Monday, October 5, 2009
I've only recently started using fresh ginger, in cooking. My first hunk of that beautifully ugly root came to my as a rather accidental gift. Or rather: an intentional gift given on an accidental Sunday afternoon.
I'd met up with an American living here in Buenos Aires, a VP at a boutique winery based in Mendoza. I was looking for some sort of job in the wine industry, and he was kind enough to meet with me, and discuss my plans. It was an easy Sunday at a cafe near both of our homes, and the time wasn't so much an interview as a casual meeting. After an hour or so, his wife Martha joined us, and, shortly after meeting me, she invited both me and Bennett to their house for lunch. "I made soup yesterday," she said. "There's so much, we'll never eat it all. It's very good."
The soup was good, full of chicken and beef and hearty root vegetables. The men kept running from the lunch table to the living room, where the US national soccer team was playing Brazil. That is something that usually would have annoyed me to no end, but I was too busy being interested by the slow speech, the lovely English of Martha, a native Argentine.
Martha, who reigned Queen of Rhetorical Questions. For instance, when Bennett and Mickey were in the living room, watching the soccer game just before the food was served, she called, "Miiiiiickey?"
And he called, "Yeah?"
"Would you like to eat lunch in there, or in here at the table?"
"Let's eat at the table. It's much nicer to have lunch in here."
So, of course, we had lunch at their stunning, castle-like table.
Later, when the boys had left, Martha asked me a question: "Do you want to know what makes this soup so good?" She pulled a chicken bone out of her bowl, very gracefully, and set it aside. "It's ginger."
Bennett and I spent the rest of the day at Mickey and Martha's house, eating and talking and drinking wine. We left, both of us with full bellies, and me with ginger in my purse. Martha had given me her piece of ginger, which I kept happily in my kitchen cupboard. I put it to good and varied use: cookies, sauces, black beans and coconut milk, and, of course, soups. The smallest knob of ginger gives a certain happiness to even the simplest of soups.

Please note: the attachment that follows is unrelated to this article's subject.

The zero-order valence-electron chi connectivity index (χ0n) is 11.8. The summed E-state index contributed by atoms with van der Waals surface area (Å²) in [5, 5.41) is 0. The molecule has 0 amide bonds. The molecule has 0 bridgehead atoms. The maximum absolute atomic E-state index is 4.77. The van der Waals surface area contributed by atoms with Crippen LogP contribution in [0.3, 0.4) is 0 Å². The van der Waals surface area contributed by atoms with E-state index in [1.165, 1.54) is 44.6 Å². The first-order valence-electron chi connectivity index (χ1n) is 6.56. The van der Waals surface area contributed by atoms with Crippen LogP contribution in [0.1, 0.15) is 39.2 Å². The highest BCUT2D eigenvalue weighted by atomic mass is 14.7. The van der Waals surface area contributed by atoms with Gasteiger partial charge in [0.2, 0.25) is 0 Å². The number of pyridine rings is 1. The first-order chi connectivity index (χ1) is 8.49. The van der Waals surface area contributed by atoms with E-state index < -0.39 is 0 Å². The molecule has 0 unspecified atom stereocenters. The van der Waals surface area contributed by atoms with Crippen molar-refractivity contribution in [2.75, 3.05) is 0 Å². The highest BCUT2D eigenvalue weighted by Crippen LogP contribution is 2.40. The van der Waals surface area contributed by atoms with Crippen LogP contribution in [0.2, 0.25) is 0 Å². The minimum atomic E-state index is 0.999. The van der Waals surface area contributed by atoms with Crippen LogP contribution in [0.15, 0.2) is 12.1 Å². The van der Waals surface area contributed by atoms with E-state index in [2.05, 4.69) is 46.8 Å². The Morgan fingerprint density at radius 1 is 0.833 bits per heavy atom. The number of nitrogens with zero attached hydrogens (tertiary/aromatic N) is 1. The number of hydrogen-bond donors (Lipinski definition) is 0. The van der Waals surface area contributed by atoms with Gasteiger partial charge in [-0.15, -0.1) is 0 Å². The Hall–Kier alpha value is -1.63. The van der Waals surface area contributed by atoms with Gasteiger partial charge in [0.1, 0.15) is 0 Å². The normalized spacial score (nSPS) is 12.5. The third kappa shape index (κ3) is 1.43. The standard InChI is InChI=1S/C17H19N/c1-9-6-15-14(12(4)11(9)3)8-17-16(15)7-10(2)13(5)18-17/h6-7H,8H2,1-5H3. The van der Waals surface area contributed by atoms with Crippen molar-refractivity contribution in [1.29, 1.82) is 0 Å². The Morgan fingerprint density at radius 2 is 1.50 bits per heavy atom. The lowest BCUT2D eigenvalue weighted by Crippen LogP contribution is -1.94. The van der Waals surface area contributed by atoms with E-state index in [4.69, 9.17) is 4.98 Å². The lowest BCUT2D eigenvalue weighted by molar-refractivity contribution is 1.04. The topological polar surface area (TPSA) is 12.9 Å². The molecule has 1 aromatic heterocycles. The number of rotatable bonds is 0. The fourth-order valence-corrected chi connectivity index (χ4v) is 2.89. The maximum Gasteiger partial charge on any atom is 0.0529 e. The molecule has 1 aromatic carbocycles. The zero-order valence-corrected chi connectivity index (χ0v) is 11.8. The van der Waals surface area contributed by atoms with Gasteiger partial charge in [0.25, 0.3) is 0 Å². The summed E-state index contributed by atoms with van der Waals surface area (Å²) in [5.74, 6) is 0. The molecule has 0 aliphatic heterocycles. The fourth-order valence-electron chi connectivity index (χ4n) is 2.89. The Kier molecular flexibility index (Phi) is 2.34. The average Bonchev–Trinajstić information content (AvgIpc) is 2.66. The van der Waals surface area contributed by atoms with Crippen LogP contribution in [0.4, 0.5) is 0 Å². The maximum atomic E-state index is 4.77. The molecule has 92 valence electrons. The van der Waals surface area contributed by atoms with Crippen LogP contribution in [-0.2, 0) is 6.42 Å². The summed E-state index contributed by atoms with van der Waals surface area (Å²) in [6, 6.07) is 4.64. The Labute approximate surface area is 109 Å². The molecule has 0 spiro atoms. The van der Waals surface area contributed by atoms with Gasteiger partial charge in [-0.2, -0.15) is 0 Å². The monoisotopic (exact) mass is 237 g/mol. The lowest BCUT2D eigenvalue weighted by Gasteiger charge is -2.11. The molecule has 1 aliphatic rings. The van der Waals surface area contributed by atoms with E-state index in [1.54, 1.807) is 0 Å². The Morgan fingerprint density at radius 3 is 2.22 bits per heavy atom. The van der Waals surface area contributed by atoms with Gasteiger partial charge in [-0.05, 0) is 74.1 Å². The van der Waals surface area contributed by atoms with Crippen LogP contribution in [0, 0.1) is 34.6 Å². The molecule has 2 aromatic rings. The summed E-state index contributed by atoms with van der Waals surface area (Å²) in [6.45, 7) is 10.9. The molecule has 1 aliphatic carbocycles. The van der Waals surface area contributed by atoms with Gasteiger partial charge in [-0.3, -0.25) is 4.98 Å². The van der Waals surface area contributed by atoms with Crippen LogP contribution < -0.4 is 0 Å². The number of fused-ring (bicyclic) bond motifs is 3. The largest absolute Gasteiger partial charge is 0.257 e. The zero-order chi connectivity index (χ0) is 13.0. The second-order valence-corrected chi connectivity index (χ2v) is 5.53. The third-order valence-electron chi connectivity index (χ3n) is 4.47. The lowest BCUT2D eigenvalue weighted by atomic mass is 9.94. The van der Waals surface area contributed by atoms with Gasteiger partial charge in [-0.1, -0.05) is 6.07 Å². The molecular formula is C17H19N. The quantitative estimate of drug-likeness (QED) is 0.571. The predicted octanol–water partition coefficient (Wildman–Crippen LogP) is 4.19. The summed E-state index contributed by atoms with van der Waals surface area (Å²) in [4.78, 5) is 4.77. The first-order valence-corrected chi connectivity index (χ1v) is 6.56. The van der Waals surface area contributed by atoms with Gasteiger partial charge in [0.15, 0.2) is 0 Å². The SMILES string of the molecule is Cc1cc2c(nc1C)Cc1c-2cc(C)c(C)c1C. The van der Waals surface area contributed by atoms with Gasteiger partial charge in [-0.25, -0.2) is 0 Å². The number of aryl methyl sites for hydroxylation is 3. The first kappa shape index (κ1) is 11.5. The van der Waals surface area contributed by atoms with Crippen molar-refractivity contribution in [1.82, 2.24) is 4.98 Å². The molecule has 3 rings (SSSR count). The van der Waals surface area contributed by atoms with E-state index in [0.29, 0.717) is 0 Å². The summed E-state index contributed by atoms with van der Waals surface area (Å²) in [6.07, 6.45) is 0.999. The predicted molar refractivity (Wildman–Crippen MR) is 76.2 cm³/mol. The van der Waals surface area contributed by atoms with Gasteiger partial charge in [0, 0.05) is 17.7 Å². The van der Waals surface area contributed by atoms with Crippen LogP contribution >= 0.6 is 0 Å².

Happy Soup: Cream of Carrot (with Ginger!)
Oh . . . I know, I know. More carrot and ginger. But really, the pairing is so good -- especially when you add some extra vegetables, like potatoes and onions, for extra umph. The cumin and Schezwan spices add another dimension of flavor, and just a hint of orange keeps this soup very happy.
2 medium carrots, sliced
2 medium onions, peeled and sliced
1 small potato, peeled and sliced
3 small garlic cloves, peeled and sliced
1 small knob of ginger, peeled and sliced
2 teaspoons sugar
1 tablespoon heavy cream
1 teaspoon freshly squeezed orange juice
1/2 teaspoon dried cumin
1/2 teaspoon Schezwan pepper blend
salt and freshly ground pepper
Bring five cups of water to a boil. Add all the vegetables, and simmer, uncovered, for forty-five minutes.
Puree all the vegetables in a food mill, or blender, if you're fancy. If you're not fancy, use a potato masher. If you're not fancy, and a little overeager for a very smooth soup, try smooshing the cooked vegetables through your salad spinner/pasta strainer, make very little puree for a rather large mess, and then dump everything back into the warm soup pot.
Add the sugar, heavy cream, orange juice, and spices. Heat the soup over a low flame, until piping hot. Adjust the salt and pepper to taste.